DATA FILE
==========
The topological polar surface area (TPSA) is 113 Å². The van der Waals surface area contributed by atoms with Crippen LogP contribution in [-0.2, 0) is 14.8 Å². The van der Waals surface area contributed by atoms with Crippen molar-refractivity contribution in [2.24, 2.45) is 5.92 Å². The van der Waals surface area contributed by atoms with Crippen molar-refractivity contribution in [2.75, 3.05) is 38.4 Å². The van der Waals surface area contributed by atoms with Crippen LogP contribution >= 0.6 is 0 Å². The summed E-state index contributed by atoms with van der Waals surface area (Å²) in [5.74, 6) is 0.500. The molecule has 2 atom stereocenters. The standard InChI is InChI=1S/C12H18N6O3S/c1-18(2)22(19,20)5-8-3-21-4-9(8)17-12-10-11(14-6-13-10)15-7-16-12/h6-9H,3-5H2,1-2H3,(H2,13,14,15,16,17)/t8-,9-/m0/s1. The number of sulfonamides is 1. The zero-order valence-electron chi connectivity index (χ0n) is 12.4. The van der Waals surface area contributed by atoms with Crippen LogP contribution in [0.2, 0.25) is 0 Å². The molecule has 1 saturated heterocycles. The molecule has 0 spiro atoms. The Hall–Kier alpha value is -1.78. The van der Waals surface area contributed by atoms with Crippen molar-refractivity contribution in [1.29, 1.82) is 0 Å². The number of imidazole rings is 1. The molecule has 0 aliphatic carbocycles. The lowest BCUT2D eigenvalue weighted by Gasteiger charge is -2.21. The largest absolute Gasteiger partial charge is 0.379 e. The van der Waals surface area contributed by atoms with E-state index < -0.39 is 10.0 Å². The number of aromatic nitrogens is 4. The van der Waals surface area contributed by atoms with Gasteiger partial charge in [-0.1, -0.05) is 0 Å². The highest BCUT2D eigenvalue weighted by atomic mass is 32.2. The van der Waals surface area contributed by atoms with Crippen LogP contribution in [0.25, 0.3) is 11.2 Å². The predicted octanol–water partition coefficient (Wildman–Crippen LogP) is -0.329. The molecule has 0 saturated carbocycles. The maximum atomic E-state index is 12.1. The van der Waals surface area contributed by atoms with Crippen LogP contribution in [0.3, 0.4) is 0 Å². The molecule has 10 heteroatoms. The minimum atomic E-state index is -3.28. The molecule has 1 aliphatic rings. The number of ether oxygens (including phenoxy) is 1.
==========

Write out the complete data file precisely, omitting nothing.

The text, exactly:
The topological polar surface area (TPSA) is 113 Å². The van der Waals surface area contributed by atoms with Crippen LogP contribution in [-0.2, 0) is 14.8 Å². The van der Waals surface area contributed by atoms with Crippen molar-refractivity contribution in [2.24, 2.45) is 5.92 Å². The van der Waals surface area contributed by atoms with Crippen molar-refractivity contribution in [2.75, 3.05) is 38.4 Å². The van der Waals surface area contributed by atoms with Crippen LogP contribution >= 0.6 is 0 Å². The summed E-state index contributed by atoms with van der Waals surface area (Å²) in [5.74, 6) is 0.500. The molecule has 2 atom stereocenters. The standard InChI is InChI=1S/C12H18N6O3S/c1-18(2)22(19,20)5-8-3-21-4-9(8)17-12-10-11(14-6-13-10)15-7-16-12/h6-9H,3-5H2,1-2H3,(H2,13,14,15,16,17)/t8-,9-/m0/s1. The number of sulfonamides is 1. The zero-order valence-electron chi connectivity index (χ0n) is 12.4. The van der Waals surface area contributed by atoms with Crippen LogP contribution in [0.2, 0.25) is 0 Å². The molecule has 1 saturated heterocycles. The molecule has 0 spiro atoms. The Hall–Kier alpha value is -1.78. The van der Waals surface area contributed by atoms with Crippen molar-refractivity contribution in [1.29, 1.82) is 0 Å². The number of imidazole rings is 1. The molecule has 0 aliphatic carbocycles. The lowest BCUT2D eigenvalue weighted by Gasteiger charge is -2.21. The largest absolute Gasteiger partial charge is 0.379 e. The van der Waals surface area contributed by atoms with E-state index < -0.39 is 10.0 Å². The number of aromatic nitrogens is 4. The van der Waals surface area contributed by atoms with Gasteiger partial charge in [-0.1, -0.05) is 0 Å². The highest BCUT2D eigenvalue weighted by atomic mass is 32.2. The van der Waals surface area contributed by atoms with Crippen LogP contribution in [0.25, 0.3) is 11.2 Å². The predicted octanol–water partition coefficient (Wildman–Crippen LogP) is -0.329. The molecule has 0 saturated carbocycles. The maximum atomic E-state index is 12.1. The van der Waals surface area contributed by atoms with Crippen LogP contribution in [0.3, 0.4) is 0 Å². The molecule has 10 heteroatoms. The minimum atomic E-state index is -3.28. The molecule has 1 aliphatic rings. The number of ether oxygens (including phenoxy) is 1.